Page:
September 6, 2009


Desperate to derail the Obama administration using any means possible, right wingnuts have latched on to the President’s proposed speech, claiming that it will be an attempt to “indoctrinate” children with a mythical socialist agenda.

Here are some examples of the garbage talk taken from the news over the past couple of days:

The timing it seems to me is political, and I don't like the idea of getting our children involved in politics.'' Sebastian Martinez, Miami, Florida parent of three public school children. Martinez will keep his children home rather than expose them to the Obama speech.

Jim Greer, chairman of the Republican Party of Florida, signed off on a statement, posted on the organizations web site, saying the speech would be using "taxpayer dollars to indoctrinate America's children to his socialist agenda.'' The statement continues; “the idea that schoolchildren across our nation will be forced to watch the president justify his plans for government-run healthcare, banks and automobile companies, increasing taxes on those who create jobs, and racking up more debt than any other president, is not only infuriating but goes against the beliefs of the majority of Americans, while bypassing American parents through an invasive abuse of power.” Greer has since backed water a bit, stating that he did not read it before affixing his signature to it.

Steve Russell (R. Oklahoma) says, "As far as I am concerned, this is not civics education - it gives the appearance of creating a cult of personality. This is something you'd expect to see in North Korea or in Saddam Hussein's Iraq."

Glenn Beck, my favorite slobbering Faux wingnut says, “The government and its friends are indoctrinating our children all for control of their minds, your freedom of choice and our future.”

My Guv, Rick Perry, commented, “While President Obama talking directly to school children could be a memorable moment in their young lives, I am troubled that local school boards and superintendents were not involved in the process. State law gives parents the discretion over whether they think this is appropriate for their children. I hope schools will provide a suitable alternative for students not participating in this event. I also hope that this is not an indication of the federal government further encroaching on states’ authority over education.”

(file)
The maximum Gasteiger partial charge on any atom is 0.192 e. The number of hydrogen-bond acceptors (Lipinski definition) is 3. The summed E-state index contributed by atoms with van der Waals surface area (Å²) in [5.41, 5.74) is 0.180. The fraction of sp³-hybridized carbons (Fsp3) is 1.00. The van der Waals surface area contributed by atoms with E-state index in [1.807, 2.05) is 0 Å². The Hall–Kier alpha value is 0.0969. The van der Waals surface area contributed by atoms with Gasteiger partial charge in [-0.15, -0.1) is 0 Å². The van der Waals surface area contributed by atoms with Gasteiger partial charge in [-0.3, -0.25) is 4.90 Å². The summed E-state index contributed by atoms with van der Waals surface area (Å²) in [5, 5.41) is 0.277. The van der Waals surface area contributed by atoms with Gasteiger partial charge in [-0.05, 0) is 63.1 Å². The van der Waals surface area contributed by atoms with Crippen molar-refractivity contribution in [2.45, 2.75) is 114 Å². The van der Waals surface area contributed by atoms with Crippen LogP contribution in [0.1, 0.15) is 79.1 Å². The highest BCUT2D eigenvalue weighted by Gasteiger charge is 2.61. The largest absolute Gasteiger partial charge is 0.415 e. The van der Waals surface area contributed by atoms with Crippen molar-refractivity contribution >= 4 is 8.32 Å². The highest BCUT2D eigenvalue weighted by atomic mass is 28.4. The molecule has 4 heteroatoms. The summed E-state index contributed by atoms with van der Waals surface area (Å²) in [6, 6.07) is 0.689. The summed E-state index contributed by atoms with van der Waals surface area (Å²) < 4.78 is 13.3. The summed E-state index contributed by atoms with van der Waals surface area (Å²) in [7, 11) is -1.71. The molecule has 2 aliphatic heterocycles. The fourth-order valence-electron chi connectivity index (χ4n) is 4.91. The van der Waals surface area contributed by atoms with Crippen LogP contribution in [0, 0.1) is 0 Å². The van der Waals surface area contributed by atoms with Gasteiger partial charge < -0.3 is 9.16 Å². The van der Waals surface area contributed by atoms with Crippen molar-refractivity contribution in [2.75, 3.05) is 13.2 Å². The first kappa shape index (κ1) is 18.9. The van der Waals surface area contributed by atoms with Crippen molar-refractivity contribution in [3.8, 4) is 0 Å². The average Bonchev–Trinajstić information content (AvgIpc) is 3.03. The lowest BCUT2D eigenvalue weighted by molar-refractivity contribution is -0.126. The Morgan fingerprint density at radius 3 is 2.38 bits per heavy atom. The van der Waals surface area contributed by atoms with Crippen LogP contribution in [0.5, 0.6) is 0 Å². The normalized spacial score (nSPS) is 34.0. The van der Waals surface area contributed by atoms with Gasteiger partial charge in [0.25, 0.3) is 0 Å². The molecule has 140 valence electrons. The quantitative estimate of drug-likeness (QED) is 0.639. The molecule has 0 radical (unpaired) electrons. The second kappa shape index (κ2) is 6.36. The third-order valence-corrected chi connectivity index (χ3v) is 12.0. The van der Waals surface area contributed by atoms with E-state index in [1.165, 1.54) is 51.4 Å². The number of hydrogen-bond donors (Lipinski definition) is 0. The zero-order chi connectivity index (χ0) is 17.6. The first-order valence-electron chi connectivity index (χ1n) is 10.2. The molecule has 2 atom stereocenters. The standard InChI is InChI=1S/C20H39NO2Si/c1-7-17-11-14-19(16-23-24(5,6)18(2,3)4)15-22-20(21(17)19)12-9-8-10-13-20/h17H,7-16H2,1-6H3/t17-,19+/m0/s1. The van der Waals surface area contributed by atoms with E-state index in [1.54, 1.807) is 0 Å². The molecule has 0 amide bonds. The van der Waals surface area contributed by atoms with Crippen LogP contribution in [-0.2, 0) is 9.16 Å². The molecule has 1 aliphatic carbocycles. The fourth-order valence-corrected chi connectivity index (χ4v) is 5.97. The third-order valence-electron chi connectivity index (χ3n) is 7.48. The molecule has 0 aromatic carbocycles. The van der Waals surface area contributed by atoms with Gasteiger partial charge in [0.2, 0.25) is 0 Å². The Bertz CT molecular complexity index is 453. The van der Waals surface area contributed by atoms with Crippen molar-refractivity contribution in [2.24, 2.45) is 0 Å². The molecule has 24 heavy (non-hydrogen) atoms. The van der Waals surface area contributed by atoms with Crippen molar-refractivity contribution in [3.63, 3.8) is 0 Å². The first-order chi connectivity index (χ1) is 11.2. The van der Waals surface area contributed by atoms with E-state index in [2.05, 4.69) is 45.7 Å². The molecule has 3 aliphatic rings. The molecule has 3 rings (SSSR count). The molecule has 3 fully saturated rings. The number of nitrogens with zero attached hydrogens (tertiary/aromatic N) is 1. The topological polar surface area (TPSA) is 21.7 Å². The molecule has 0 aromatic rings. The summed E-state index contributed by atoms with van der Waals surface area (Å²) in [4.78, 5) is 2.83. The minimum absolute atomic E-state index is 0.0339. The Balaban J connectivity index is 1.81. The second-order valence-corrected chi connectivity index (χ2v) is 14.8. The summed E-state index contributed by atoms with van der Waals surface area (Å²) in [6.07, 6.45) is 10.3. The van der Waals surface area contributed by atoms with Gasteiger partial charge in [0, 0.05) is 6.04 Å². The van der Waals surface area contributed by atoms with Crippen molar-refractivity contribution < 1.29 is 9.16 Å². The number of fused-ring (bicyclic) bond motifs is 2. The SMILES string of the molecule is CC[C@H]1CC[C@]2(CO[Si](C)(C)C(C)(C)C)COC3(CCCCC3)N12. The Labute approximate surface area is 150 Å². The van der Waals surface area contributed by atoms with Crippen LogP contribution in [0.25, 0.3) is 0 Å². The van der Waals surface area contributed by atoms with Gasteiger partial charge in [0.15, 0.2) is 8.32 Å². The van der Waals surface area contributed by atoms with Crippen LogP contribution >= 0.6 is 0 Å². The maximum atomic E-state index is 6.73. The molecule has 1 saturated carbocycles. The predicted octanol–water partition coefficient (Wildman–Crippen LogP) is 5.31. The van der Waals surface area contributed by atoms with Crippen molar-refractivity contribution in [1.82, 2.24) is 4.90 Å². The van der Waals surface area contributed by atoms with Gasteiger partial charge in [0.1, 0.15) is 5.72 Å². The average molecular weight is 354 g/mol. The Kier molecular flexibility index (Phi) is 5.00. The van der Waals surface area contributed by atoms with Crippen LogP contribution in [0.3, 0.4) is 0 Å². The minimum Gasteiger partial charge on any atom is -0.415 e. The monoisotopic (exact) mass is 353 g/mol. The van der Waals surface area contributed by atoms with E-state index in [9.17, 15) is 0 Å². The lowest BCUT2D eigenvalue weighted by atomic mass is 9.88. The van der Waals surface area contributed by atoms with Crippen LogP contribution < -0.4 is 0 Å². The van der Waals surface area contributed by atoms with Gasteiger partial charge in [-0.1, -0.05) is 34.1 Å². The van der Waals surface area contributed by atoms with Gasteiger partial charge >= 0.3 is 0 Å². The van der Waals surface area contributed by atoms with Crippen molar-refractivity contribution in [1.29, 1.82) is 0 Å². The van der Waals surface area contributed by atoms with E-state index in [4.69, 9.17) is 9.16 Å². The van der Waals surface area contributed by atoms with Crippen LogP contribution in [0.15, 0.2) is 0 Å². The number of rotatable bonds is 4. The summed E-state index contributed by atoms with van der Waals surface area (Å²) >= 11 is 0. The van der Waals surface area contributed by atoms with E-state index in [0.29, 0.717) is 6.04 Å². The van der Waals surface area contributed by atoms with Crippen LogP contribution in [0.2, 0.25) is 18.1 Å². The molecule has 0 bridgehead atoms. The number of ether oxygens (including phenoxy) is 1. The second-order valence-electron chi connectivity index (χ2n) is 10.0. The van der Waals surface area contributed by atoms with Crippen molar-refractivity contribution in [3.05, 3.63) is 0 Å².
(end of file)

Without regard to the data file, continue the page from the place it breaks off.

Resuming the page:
And senior senator from Texas, Kay Bailey Hutchinson, follows suit by opining, “I share the concerns of many parents about the President addressing schools in a way that leaves little choice for parents if the speech includes a political agenda. The original worksheet (PDF. Find the political agenda, if you can) put out by the Department of Education raised this possibility and caused a legitimate public outcry

Legitimate, eh? Where was this outcry when then President George H.W. Bush made a similar address to schools in 1991? The talk was about drug abuse, and to be fair, it did draw some criticism from Democrats accusing Republican’s of making the event into a campaign commercial, but even so, there was no media hysteria and certainly no threat from parents to withdraw kids from school.

One of the better analyses of this hubbub I’ve read comes from Kathy Miller, president of the Texas Freedom Network, a statewide school monitoring group. “It’s hard to imagine anything more ridiculous than attacking the president of the United States for talking to students about the importance of getting a good education and being a good citizen. I wish our elected leaders were responsible enough to denounce this kind of wild-eyed paranoia. But the problem is too many of them are actually feeding this kind of nonsense — like when the governor flirts with secessionists and state Board of Education members say the president sympathizes with terrorists.”

I couldn't have said it better.



Chip said...

I don't see what the big deal is. The content is already out there so there won't be any surprises, and both Reagan and Bush 1 did it too. If his speech keeps one kid who was considering dropping out in school then I would think its a success.

Mule Breath said...

That is the way I see it too. Thank you for your comment.